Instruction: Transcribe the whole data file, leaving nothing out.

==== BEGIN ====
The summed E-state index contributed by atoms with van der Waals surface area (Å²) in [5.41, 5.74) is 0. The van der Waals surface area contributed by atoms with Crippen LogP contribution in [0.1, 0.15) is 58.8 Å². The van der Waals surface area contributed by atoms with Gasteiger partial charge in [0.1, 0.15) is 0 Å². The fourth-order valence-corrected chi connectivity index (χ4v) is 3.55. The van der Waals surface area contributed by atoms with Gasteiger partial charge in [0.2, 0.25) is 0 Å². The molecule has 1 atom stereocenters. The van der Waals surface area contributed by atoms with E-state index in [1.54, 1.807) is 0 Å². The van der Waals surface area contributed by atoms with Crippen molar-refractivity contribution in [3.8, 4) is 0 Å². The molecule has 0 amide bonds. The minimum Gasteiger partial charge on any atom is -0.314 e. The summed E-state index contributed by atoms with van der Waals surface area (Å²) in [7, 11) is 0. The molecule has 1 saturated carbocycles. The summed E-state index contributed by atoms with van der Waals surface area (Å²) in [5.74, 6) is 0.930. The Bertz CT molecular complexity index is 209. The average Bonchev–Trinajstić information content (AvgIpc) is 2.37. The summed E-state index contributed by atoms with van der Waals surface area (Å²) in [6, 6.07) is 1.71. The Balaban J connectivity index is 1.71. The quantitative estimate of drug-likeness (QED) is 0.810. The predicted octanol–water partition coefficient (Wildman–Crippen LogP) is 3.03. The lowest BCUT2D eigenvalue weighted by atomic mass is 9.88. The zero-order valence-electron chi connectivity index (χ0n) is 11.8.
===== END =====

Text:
The summed E-state index contributed by atoms with van der Waals surface area (Å²) in [5.41, 5.74) is 0. The van der Waals surface area contributed by atoms with Crippen LogP contribution in [0.1, 0.15) is 58.8 Å². The van der Waals surface area contributed by atoms with Gasteiger partial charge in [0.1, 0.15) is 0 Å². The fourth-order valence-corrected chi connectivity index (χ4v) is 3.55. The van der Waals surface area contributed by atoms with Gasteiger partial charge in [0.2, 0.25) is 0 Å². The molecule has 1 atom stereocenters. The van der Waals surface area contributed by atoms with E-state index in [1.54, 1.807) is 0 Å². The van der Waals surface area contributed by atoms with Crippen molar-refractivity contribution in [3.8, 4) is 0 Å². The molecule has 0 amide bonds. The minimum Gasteiger partial charge on any atom is -0.314 e. The summed E-state index contributed by atoms with van der Waals surface area (Å²) in [7, 11) is 0. The molecule has 1 saturated carbocycles. The summed E-state index contributed by atoms with van der Waals surface area (Å²) in [5.74, 6) is 0.930. The Bertz CT molecular complexity index is 209. The average Bonchev–Trinajstić information content (AvgIpc) is 2.37. The summed E-state index contributed by atoms with van der Waals surface area (Å²) in [6, 6.07) is 1.71. The Balaban J connectivity index is 1.71. The quantitative estimate of drug-likeness (QED) is 0.810. The predicted octanol–water partition coefficient (Wildman–Crippen LogP) is 3.03. The lowest BCUT2D eigenvalue weighted by atomic mass is 9.88. The zero-order valence-electron chi connectivity index (χ0n) is 11.8.